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The Perilous Afterlife Of The Lewis And Clark Expedition
The explorers who set out two hundred years ago were in danger for three years. Their legacy was in danger for decade after decade—and it was Meriwether Lewis who almost killed it.
June/July 2004 | Volume 55, Issue 3
Meriwether Lewis and William Clark and the other members of the Corps of Discovery, thoroughly fed up with the long, rainy winter they had spent on the West Coast, left the home they had built for themselves, Fort Clatsop, in what is now Oregon, late in March 1806 and paddled into St. Louis six months later, on September 23. Of the two captains, Clark was the only one keeping a journal by then. Lewis had stopped writing when one of their men, Pierre Cruzatte, who was blind in one eye, had mistaken him for an elk and shot him in the buttocks. It became painful for Lewis to sit, and he left the journalizing to Clark.
Lewis had done so previously as well, not writing at all for long periods, even though he was the more eloquent of the two and by far the better speller. Clark was the more dogged writer, not missing a day over the 28 months they had been gone, save for 10 days in January 1805, when he took a small party to hunt deer and buffalo. And now he wrote on, even though they had returned to civilization and the expedition was over. There are entries not just for September 23 but for September 24, 25, and 26 as well. The entry for September 26, furthermore, the final entry in the journals, points not to the end of their labor as writers but to its continuation. “A fine morning,” it reads. “We commenced wrighting &c.”
The Lewis and Clark expedition was, indeed, the most written of any American exploration except perhaps the Wilkes expedition later in the nineteenth century. Not only did Lewis and Clark keep journals, but other members of the expedition did too. They were under orders to do so, or at least the sergeants were, and there were three sergeants, four if you count Charles Floyd, who died just a few months into the journey. We have Charles Floyd’s brief journal; we also have the journals of Patrick Gass, the private whom the men chose to replace Floyd, and of John Ordway, another sergeant, plus the journal of Pvt. Joseph Whitehouse. Yet another journal, kept by Pvt. Robert Frazer, is lost, but we know it existed. A prospectus for its publication appeared in 1806.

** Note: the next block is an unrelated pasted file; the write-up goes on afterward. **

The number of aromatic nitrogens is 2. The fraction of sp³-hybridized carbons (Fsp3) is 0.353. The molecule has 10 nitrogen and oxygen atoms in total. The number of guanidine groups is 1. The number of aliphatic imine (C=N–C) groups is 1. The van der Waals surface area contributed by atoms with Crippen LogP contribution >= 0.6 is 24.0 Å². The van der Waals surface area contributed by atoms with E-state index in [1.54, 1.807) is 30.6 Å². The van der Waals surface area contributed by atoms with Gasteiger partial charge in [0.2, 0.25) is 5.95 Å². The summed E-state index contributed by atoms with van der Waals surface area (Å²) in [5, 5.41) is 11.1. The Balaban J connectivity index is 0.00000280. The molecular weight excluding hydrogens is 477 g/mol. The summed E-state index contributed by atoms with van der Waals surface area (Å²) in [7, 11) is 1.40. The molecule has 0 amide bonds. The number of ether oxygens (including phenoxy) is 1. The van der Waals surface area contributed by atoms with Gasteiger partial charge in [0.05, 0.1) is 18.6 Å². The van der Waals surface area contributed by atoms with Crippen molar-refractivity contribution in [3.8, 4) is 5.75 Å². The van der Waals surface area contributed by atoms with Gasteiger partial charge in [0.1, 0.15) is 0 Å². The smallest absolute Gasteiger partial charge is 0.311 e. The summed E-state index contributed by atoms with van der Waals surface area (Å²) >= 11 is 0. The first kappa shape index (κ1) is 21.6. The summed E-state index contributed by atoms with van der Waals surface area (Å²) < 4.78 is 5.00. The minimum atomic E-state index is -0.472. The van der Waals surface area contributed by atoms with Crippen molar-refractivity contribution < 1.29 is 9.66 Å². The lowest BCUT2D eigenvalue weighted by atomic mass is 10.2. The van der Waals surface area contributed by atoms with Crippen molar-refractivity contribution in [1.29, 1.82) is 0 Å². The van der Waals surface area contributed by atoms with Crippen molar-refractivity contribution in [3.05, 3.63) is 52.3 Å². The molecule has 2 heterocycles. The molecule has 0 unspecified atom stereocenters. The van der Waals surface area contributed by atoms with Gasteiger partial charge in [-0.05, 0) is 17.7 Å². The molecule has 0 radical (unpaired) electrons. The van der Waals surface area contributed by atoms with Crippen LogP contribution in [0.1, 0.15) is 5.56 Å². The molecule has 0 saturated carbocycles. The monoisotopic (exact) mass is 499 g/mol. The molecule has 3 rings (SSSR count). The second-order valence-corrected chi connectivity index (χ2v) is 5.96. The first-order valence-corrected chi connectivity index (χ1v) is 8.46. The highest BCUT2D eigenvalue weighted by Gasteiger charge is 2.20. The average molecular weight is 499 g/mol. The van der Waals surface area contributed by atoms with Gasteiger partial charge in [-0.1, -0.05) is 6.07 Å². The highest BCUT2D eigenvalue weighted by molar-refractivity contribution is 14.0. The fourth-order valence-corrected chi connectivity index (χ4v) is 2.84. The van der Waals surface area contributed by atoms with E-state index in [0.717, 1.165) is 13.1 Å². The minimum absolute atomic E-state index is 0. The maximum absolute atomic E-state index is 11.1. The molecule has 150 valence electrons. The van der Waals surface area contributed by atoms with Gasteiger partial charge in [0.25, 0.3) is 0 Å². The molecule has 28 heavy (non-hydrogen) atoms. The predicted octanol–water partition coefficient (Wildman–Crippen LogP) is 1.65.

Altogether these writings add up to 13 sizable volumes in the most recent scholarly edition of the journals, Gary Moulton’s definitive edition, published from 1983 to 2001 by the University of Nebraska Press. Moulton’s volumes include a herbarium, an atlas, and an index, but otherwise we are talking text, 10 volumes of it, something like a million and a half words, a million written by Lewis and Clark themselves. Quite apart from their extraordinary achievements, Lewis and Clark stand out among the ranks of explorers simply as reporters.
However, it was nearly a century before the public could read what they wrote, and even then only in part. The bulk of the journals had lain forgotten in the library of the American Philosophical Society in Philadelphia since 1818 — neglected, unstudied, more or less unknown. Other pieces of the whole, Clark’s field notes, for example, and Lewis’s journal of his trip with the famous keelboat down the Ohio, lay in bureau drawers or in old trunks in the attics of various family members. Until 1904 there was no scholarly edition, no edition at all of the actual journals of Lewis and Clark. The scientific findings of the expedition had never been published in any form. What the world knew about the expedition had been written not by Lewis and Clark but, after years of delay, by what we would now call a ghostwriter—and then by a second ghostwriter when the first wearied of the work. What the world knew of the expedition, in short, was a kind of summary. Until the Moulton edition, which brought all the scattered materials together for the first time, only a few people had had the opportunity to grasp the full extent of Lewis and Clark’s accomplishments.
And therein hangs a tale.
It begins in the enigmatic and troubled heart of Meriwether Lewis. He had already left a puzzle behind in the journals themselves, with his failure for long periods of time to write in them. It is all the more puzzling because Jefferson had been so explicit in his instructions about keeping Journals. But after the initial trip in the keelboat down the Ohio to St. Louis, during which for about three weeks Lewis wrote detailed (and fascinating) entries every day, he had simply stopped. Except for isolated instances, he had not taken up the pen again on a daily basis until more than a year later, when the expedition left Fort Mandan for the West. Lewis had spent two years as Thomas Jefferson’s private secretary; he and Clark had planned the trip together; both knew the central importance of keeping a record of their findings. They carried the journals in watertight boxes to make sure they would not be damaged even if the boats overturned. And Lewis was the better writer. Often Clark simply copied into his own journal what Lewis had already written. Why the silences? What was he thinking? What the two men “commenced wrighting” on September 26 we don’t know, but we do know that they understood their obligation to let the world in on their findings, and as soon as possible.